Friday, March 2, 2018

Friday, Mar 2nd, Kuching, Sarawak, Malaysia


Forty thousand years ago, another group of explorers arrived in an area just south of Mirs (we go there tomorrow).  The Chinese followed 38,500 years later, and the Portuguese about 500 years later.  All were looking for resources, and they found plenty.

In 1839, a British explorer (James Brooke) arrived in Sarawak.  He and his descendants governed the territory (as White Rajahs) until 1946, when it became a British Crown Colony.  In 1963, Britain granted it self-government, and it became one of the founding members of the Federation of Malaysia.  Next door neighbor Indonesia opposed the Federation, and the confrontation between the two nations lasted until 1990.

The state is ethnically diverse, with Iban, Chinese, Malay, Melanau, Bidayuh, and Orang Ulu.  It exports oil, gas, timber, and palm oil, and there are plenty of hornbills, the Rhinoceros Hornbill being the state bird.  We've seen all ethnicities, seas of palm oil trees, but no wild hornbills yet.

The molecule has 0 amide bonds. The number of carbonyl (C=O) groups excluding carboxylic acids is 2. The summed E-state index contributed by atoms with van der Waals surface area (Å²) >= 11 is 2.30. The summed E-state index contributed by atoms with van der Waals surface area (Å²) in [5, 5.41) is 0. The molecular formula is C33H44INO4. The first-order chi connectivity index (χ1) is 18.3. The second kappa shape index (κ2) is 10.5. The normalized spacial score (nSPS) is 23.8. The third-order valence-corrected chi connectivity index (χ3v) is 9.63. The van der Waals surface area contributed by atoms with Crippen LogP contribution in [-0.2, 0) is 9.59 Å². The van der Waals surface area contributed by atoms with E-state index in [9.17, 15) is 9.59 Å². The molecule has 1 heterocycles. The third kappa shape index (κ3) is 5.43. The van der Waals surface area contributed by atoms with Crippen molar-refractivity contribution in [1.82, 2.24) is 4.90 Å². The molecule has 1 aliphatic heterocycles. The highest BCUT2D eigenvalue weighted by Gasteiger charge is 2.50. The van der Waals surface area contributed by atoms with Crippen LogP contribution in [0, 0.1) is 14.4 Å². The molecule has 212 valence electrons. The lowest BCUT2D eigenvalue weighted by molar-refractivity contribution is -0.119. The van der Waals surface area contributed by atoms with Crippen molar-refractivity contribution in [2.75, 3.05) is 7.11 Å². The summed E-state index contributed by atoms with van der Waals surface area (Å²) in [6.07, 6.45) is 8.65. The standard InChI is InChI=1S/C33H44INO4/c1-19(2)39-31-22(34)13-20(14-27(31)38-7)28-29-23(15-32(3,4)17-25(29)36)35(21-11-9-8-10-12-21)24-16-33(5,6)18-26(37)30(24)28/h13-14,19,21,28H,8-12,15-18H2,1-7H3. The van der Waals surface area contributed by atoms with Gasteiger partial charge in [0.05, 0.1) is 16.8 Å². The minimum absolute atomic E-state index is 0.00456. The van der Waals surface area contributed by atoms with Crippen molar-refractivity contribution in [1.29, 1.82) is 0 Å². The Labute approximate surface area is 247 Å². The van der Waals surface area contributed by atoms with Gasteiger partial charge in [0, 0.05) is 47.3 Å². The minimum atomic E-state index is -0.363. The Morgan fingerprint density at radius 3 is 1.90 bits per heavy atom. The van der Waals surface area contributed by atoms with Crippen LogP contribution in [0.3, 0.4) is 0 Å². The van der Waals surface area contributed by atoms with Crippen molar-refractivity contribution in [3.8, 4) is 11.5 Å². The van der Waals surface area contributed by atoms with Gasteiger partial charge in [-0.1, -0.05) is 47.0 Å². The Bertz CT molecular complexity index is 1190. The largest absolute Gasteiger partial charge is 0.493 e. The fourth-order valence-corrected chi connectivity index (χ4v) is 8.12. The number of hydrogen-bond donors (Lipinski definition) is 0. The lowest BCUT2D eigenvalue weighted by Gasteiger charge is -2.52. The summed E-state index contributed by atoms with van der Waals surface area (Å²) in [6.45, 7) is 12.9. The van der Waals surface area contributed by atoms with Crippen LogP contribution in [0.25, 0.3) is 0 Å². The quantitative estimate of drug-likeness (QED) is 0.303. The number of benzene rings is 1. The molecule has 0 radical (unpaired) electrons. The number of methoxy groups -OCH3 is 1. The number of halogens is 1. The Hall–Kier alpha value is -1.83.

Today, we drove out to the village of Annah Rais, a Bidayuh ethnic community about eight miles from the Indonesian border.  on the way, we stopped to see some pepper gardens, which followed a talk on pepper production yesterday at the Sarawak Cultural Center.

We toured the Annah Rais community observing all aspects of how 80 families (1,000+ people) continue to exist on the western slopes of Sarawak province.

After they served us lunch (and home-made rice wine), and hosted a music and dance performance, we took a 90-minute hike through a very difficult jungle trail.  Billed as a 15-minute nature hike, it included long stretches balancing on bamboo over muddy rice paddies, up and down slippery hillside bamboo steps, and across old river bridges of bamboo barely held together.

Tonight is the 15th day of Chinese New Year (Their Valentine's Day), and we walked into Chinatown for dinner after checking out the Golden Bridge across the Kuchn River.

To see all of the photos taken today, Click on Friday, Mar 2nd, Kuching, Sarawak, Malaysia.

No comments: